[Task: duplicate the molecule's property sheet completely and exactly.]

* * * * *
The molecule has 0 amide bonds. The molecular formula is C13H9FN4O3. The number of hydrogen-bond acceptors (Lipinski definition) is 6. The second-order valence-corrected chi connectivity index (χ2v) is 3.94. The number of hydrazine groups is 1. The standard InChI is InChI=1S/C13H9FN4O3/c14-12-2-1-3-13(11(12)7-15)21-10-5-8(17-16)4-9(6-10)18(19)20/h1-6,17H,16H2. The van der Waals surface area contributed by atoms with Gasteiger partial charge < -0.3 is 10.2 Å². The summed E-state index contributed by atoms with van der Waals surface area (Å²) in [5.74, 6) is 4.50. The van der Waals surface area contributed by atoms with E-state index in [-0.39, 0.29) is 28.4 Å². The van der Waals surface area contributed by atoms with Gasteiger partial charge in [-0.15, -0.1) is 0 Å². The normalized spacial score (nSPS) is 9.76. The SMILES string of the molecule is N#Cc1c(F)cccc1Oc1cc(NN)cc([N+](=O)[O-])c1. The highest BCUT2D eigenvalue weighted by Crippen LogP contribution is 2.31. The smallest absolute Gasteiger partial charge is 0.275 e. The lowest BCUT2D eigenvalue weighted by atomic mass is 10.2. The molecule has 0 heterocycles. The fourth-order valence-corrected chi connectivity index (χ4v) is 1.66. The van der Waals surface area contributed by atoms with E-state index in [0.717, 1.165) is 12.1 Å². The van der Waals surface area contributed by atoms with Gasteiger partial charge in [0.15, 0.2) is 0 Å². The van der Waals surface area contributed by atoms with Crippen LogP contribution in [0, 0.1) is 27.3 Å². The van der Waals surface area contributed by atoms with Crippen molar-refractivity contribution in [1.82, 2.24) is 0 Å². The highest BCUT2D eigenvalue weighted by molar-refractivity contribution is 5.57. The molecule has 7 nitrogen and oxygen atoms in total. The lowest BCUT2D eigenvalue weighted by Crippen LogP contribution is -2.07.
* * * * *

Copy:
The molecule has 0 amide bonds. The molecular formula is C13H9FN4O3. The number of hydrogen-bond acceptors (Lipinski definition) is 6. The second-order valence-corrected chi connectivity index (χ2v) is 3.94. The number of hydrazine groups is 1. The standard InChI is InChI=1S/C13H9FN4O3/c14-12-2-1-3-13(11(12)7-15)21-10-5-8(17-16)4-9(6-10)18(19)20/h1-6,17H,16H2. The van der Waals surface area contributed by atoms with Gasteiger partial charge < -0.3 is 10.2 Å². The summed E-state index contributed by atoms with van der Waals surface area (Å²) in [5.74, 6) is 4.50. The van der Waals surface area contributed by atoms with E-state index in [-0.39, 0.29) is 28.4 Å². The van der Waals surface area contributed by atoms with Gasteiger partial charge in [-0.15, -0.1) is 0 Å². The normalized spacial score (nSPS) is 9.76. The SMILES string of the molecule is N#Cc1c(F)cccc1Oc1cc(NN)cc([N+](=O)[O-])c1. The highest BCUT2D eigenvalue weighted by Crippen LogP contribution is 2.31. The smallest absolute Gasteiger partial charge is 0.275 e. The lowest BCUT2D eigenvalue weighted by atomic mass is 10.2. The molecule has 0 heterocycles. The fourth-order valence-corrected chi connectivity index (χ4v) is 1.66. The van der Waals surface area contributed by atoms with E-state index in [0.717, 1.165) is 12.1 Å². The van der Waals surface area contributed by atoms with Gasteiger partial charge in [0.15, 0.2) is 0 Å². The van der Waals surface area contributed by atoms with Crippen LogP contribution in [0, 0.1) is 27.3 Å². The van der Waals surface area contributed by atoms with Crippen molar-refractivity contribution in [1.82, 2.24) is 0 Å². The highest BCUT2D eigenvalue weighted by molar-refractivity contribution is 5.57. The molecule has 7 nitrogen and oxygen atoms in total. The lowest BCUT2D eigenvalue weighted by Crippen LogP contribution is -2.07.